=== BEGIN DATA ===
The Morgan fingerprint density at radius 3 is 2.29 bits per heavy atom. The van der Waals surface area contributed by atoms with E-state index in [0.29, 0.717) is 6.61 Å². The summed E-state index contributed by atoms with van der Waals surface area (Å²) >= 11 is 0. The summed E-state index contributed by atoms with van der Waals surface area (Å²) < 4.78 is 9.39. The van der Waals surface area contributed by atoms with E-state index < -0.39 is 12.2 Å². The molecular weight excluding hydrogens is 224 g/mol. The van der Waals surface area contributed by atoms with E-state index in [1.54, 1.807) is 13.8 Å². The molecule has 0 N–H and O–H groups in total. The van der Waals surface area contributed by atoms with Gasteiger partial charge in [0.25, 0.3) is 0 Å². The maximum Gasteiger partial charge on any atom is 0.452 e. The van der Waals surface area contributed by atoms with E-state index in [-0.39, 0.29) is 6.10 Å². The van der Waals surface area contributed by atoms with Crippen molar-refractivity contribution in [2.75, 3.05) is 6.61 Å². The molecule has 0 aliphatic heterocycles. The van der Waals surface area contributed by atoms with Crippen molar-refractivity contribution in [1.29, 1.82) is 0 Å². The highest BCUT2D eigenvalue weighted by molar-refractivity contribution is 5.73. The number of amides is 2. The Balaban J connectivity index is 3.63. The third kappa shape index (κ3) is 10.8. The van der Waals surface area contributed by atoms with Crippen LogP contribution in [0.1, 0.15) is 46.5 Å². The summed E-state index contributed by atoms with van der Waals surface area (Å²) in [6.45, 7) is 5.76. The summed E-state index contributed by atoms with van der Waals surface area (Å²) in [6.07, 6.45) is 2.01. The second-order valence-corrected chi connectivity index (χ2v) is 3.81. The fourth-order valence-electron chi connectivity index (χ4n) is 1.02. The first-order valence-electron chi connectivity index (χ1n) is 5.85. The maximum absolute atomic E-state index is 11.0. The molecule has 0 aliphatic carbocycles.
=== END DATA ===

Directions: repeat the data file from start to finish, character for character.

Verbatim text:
The Morgan fingerprint density at radius 3 is 2.29 bits per heavy atom. The van der Waals surface area contributed by atoms with E-state index in [0.29, 0.717) is 6.61 Å². The summed E-state index contributed by atoms with van der Waals surface area (Å²) >= 11 is 0. The summed E-state index contributed by atoms with van der Waals surface area (Å²) < 4.78 is 9.39. The van der Waals surface area contributed by atoms with E-state index < -0.39 is 12.2 Å². The molecular weight excluding hydrogens is 224 g/mol. The van der Waals surface area contributed by atoms with E-state index in [1.54, 1.807) is 13.8 Å². The molecule has 0 N–H and O–H groups in total. The van der Waals surface area contributed by atoms with Gasteiger partial charge in [0.25, 0.3) is 0 Å². The maximum Gasteiger partial charge on any atom is 0.452 e. The van der Waals surface area contributed by atoms with E-state index in [-0.39, 0.29) is 6.10 Å². The van der Waals surface area contributed by atoms with Crippen molar-refractivity contribution in [2.75, 3.05) is 6.61 Å². The molecule has 0 aliphatic heterocycles. The van der Waals surface area contributed by atoms with Crippen molar-refractivity contribution in [1.29, 1.82) is 0 Å². The highest BCUT2D eigenvalue weighted by molar-refractivity contribution is 5.73. The number of amides is 2. The Balaban J connectivity index is 3.63. The third kappa shape index (κ3) is 10.8. The van der Waals surface area contributed by atoms with Crippen LogP contribution in [0.1, 0.15) is 46.5 Å². The summed E-state index contributed by atoms with van der Waals surface area (Å²) in [6.45, 7) is 5.76. The summed E-state index contributed by atoms with van der Waals surface area (Å²) in [6.07, 6.45) is 2.01. The second-order valence-corrected chi connectivity index (χ2v) is 3.81. The fourth-order valence-electron chi connectivity index (χ4n) is 1.02. The first-order valence-electron chi connectivity index (χ1n) is 5.85. The maximum absolute atomic E-state index is 11.0. The molecule has 0 aliphatic carbocycles.